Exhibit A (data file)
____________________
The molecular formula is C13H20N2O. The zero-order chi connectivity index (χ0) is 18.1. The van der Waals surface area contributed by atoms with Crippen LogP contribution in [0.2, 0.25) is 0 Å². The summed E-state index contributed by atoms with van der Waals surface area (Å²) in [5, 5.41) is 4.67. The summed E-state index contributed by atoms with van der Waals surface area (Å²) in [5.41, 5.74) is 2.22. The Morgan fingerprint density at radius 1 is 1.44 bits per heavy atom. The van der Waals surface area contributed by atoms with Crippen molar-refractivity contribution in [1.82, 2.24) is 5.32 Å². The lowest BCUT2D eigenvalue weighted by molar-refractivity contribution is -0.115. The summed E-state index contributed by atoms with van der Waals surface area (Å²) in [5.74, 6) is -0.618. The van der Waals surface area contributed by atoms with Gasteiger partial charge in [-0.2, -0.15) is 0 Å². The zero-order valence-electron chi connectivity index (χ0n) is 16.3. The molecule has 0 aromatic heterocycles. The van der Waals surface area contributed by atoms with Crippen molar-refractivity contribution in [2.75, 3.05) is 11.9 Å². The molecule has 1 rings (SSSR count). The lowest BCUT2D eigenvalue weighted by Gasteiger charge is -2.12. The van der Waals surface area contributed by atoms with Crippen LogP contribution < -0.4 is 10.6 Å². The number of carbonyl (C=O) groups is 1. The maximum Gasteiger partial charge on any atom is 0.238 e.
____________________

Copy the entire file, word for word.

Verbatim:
The molecular formula is C13H20N2O. The zero-order chi connectivity index (χ0) is 18.1. The van der Waals surface area contributed by atoms with Crippen LogP contribution in [0.2, 0.25) is 0 Å². The summed E-state index contributed by atoms with van der Waals surface area (Å²) in [5, 5.41) is 4.67. The summed E-state index contributed by atoms with van der Waals surface area (Å²) in [5.41, 5.74) is 2.22. The Morgan fingerprint density at radius 1 is 1.44 bits per heavy atom. The van der Waals surface area contributed by atoms with Crippen molar-refractivity contribution in [1.82, 2.24) is 5.32 Å². The lowest BCUT2D eigenvalue weighted by molar-refractivity contribution is -0.115. The summed E-state index contributed by atoms with van der Waals surface area (Å²) in [5.74, 6) is -0.618. The van der Waals surface area contributed by atoms with Gasteiger partial charge in [-0.2, -0.15) is 0 Å². The zero-order valence-electron chi connectivity index (χ0n) is 16.3. The molecule has 0 aromatic heterocycles. The van der Waals surface area contributed by atoms with Crippen molar-refractivity contribution in [2.75, 3.05) is 11.9 Å². The molecule has 1 rings (SSSR count). The lowest BCUT2D eigenvalue weighted by Gasteiger charge is -2.12. The van der Waals surface area contributed by atoms with Crippen LogP contribution < -0.4 is 10.6 Å². The number of carbonyl (C=O) groups is 1. The maximum Gasteiger partial charge on any atom is 0.238 e.